Jeff VanderMeer's Veniss Underground (2004)
I first came across Jeff VanderMeer's writings when we were published together in the Swami issue (#8) of formerly known as l'bourgeiozine. A founder of the zine and fan of the experimental writings collected in it, I decided to seek out one of his novels and picked up a copy of Veniss Underground (Prime Books, 2004).
Veniss Underground is narrated in three increasingly-longer parts, by three different characters. For me, each part as it depicts more of the increasingly surreal, environmentally wasted, drastically altered landscape and peoples of Veniss, is saved from complete nightmarishness, by the increasing emotional complexity and passion of each of the succeeding characters. This description is a poor substitute for Jeff VanderMeer's beautiful tale... it has a wonderful sense of the effect of environment on characters and some of the most realistic, impossible creatures (the leviathan is to incredible to believe, yet Jeff's descriptions made it real for me--completely blowing me away in the third part of the book) . The novel also provides intellectual stimulus around the issue of bio-genetics, responsibility of the artist/scientist, and includes engaging depictions of bio-constructs, such as genetically enhanced meerkats and ganeshas.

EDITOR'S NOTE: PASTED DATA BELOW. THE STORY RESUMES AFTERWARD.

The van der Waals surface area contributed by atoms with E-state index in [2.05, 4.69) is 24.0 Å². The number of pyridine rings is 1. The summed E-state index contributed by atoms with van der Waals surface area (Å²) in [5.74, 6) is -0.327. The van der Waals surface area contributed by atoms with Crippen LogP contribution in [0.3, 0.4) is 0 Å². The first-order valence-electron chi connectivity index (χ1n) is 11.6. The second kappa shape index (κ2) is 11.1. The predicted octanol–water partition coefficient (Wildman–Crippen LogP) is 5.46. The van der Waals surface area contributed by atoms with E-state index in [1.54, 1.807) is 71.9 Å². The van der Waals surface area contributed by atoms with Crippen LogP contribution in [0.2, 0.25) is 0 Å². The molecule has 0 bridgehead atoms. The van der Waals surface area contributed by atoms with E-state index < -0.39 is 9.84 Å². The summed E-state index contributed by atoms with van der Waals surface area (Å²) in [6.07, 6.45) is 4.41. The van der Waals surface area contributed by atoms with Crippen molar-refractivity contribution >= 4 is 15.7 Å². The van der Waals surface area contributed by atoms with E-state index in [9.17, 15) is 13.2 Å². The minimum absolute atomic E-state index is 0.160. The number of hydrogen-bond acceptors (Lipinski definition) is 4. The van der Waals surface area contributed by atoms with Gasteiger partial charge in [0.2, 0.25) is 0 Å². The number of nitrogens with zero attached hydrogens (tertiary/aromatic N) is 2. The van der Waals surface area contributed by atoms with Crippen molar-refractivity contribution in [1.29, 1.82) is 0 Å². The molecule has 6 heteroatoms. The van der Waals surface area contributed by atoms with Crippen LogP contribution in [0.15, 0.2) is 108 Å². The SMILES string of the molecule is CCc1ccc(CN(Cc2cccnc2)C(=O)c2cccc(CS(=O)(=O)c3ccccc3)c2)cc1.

I'm looking forward to reading my copy of his earlier book City of Saints and Madmen: The Book of Ambergris.
VanderMeer is also the Founder and Creative Director of The Ministry of Whimsy Press.